From a New York Times news article about how the emergency medical technicians in Paterson, N.J., are coping with Covid-19:
As soon as the ambulance dropped off the patient, it rushed to the firehouse to be decontaminated. During the trip, an E.M.T. scrubbed the interior with disinfectant wipes. Once at the firehouse, the decontaminator team posted a warning sign on the rear of the vehicle: Dirty Bus.
Inside it, they hung an ultraviolet light.
Six minutes of ultraviolet light should clean the interior properly, but department protocol requires 20 minutes.
That ultraviolet light kills this virus is a promising topic for additional investigation. This BBC article on the topic distinguishes between UVA, UVB, and UVC radiation, and reports that other people have thought of this: "We had an enquiry from a private individual about our equipment, saying 'Well, why can't we just get one of your UV lights and put it up on the exit to the supermarket – people can stand under it for a few seconds before they go in.'"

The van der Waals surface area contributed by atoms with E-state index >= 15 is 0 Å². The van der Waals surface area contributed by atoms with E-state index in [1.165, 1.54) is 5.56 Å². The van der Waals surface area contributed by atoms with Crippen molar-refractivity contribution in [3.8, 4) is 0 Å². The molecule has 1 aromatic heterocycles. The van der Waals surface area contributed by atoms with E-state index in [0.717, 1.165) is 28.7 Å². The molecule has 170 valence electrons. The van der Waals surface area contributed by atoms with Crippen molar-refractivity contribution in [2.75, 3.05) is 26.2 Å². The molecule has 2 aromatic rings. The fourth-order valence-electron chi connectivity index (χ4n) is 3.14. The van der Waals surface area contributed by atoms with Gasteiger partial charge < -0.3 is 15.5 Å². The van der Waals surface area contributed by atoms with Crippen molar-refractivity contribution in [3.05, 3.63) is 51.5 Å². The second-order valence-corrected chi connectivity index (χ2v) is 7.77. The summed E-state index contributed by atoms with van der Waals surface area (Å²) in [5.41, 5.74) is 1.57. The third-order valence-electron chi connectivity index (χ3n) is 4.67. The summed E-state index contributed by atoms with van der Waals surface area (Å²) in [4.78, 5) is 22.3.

It's not that simple, at least not yet, but UV light may be one of those things, like disposable grocery bags, that suddenly moves from the "bad for you" to "good for you" category amid the reaction to the coronavirus. We aren't quite at the point of repurposing all those skin-cancer-causing tanning beds from tanning salons and putting them at the staff and delivery entrances to nursing homes, but that is the sort of creative thinking that is going to be required in finding alternatives to keeping much of the U.S. population staying at home for the next 12 to 18 months or however long, maybe even longer, it can take for a vaccine to be developed and deployed.